Using a cookie cutter that’s about 3 inches (8 cm) in diameter, cut out rounds of dough. A cookie cutter with fluted edges makes for pretty tartlets but if you don’t have a cookie cutter, you can use a glass or ramekin that’s the same diameter. One disk of the pastry should make 10 rounds. You will need to gather up and re-roll scraps of the pastry to make sure you get 10 — and each time you re-roll, you will need a touch of flour to ensure the pastry does not stick to the parchment. You may need to refrigerate the dough again once it’s been rolled out if it is very soft and sticky.
Use an offset spatula to help remove the pastry rounds from the parchment and gently place them in the muffin cups. You don’t need to press them right down to the bottom as gravity will help them sink to form a little cup. Make sure the pastry rounds are evenly centred in the muffin cups. Place the muffin pan in the fridge while you work on the second piece of dough.
Repeat with the second piece of dough and refrigerate the muffin pan and pastry rounds for 30 minutes.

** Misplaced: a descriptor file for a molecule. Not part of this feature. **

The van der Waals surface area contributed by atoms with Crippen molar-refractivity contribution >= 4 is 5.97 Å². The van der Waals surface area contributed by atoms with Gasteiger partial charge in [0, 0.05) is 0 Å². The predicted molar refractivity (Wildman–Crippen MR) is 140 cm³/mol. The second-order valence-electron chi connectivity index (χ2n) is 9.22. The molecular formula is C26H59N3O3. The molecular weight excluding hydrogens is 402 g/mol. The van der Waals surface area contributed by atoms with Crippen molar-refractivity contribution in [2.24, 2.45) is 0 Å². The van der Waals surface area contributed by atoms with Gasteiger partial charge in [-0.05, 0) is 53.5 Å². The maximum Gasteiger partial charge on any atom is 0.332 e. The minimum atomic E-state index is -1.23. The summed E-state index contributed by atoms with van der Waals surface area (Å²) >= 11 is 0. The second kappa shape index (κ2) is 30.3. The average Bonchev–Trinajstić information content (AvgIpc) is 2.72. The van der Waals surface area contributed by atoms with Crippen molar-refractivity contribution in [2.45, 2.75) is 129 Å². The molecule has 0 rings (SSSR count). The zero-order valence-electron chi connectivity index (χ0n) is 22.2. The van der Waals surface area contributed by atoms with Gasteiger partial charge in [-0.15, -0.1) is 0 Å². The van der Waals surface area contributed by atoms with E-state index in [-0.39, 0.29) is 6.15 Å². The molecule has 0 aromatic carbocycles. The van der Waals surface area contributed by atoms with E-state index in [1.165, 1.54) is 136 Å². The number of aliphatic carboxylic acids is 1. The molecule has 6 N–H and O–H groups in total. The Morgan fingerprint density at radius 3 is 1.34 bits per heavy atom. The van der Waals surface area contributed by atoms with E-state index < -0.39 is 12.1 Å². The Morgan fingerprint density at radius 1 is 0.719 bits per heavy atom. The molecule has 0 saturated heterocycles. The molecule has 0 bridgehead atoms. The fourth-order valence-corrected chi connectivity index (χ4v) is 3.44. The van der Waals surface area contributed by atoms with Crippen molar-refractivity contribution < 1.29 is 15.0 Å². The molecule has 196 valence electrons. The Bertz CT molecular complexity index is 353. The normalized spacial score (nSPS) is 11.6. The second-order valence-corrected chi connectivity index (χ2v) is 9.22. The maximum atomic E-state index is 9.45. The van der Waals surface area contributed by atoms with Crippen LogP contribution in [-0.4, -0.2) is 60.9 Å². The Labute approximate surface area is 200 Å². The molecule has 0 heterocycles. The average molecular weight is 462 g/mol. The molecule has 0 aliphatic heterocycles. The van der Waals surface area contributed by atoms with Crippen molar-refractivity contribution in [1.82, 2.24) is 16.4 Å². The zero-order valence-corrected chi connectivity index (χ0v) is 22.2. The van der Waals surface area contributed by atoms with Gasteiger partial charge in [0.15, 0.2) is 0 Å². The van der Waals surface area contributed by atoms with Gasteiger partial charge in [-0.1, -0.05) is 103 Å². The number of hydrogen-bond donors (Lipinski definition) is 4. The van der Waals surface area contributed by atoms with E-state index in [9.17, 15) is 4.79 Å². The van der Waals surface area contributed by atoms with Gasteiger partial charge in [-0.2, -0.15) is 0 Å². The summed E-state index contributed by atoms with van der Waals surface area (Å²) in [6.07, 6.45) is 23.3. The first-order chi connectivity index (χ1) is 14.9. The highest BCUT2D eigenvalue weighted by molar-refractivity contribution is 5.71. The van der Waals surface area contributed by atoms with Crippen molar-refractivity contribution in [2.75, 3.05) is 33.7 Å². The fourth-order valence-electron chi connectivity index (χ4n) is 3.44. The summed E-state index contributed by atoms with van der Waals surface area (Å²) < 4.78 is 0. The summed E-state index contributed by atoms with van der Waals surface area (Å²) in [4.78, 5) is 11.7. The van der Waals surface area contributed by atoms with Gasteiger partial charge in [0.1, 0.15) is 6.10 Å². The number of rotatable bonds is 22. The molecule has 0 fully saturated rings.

Place 1 teaspoon of jam in the middle of each pastry round. It doesn’t look like a lot but it will bubble up and expand when it cooks.
Bake for 20 minutes, until the pastry is golden and the jam is bubbling.
Remove the pans from the oven and let the tarts sit in the pans for about 15 minutes, or until the jam is no longer runny. Remove the tartlets from the pans and cool on wire racks. Serve at room temperature. You can store these in an airtight container for up to 3 days. They will get soggy the longer you store them, though, so best eat them up.
Depending on the type of jam you use (and its sugar versus fruit content), it may not spread as it cooks. If your jam doesn’t spread, add another teaspoon of the jam when the tartlets are just out of the oven and gently swirl to combine the hot and cold jams. Allow to set as per the recipe.
Because of my bizarre dairy issues that let me eat butter but not use milk in cooking, I have successfully used both Belsoy soy cream and cashew milk as substitutes for the 35 per cent cream called for in the pastry recipe.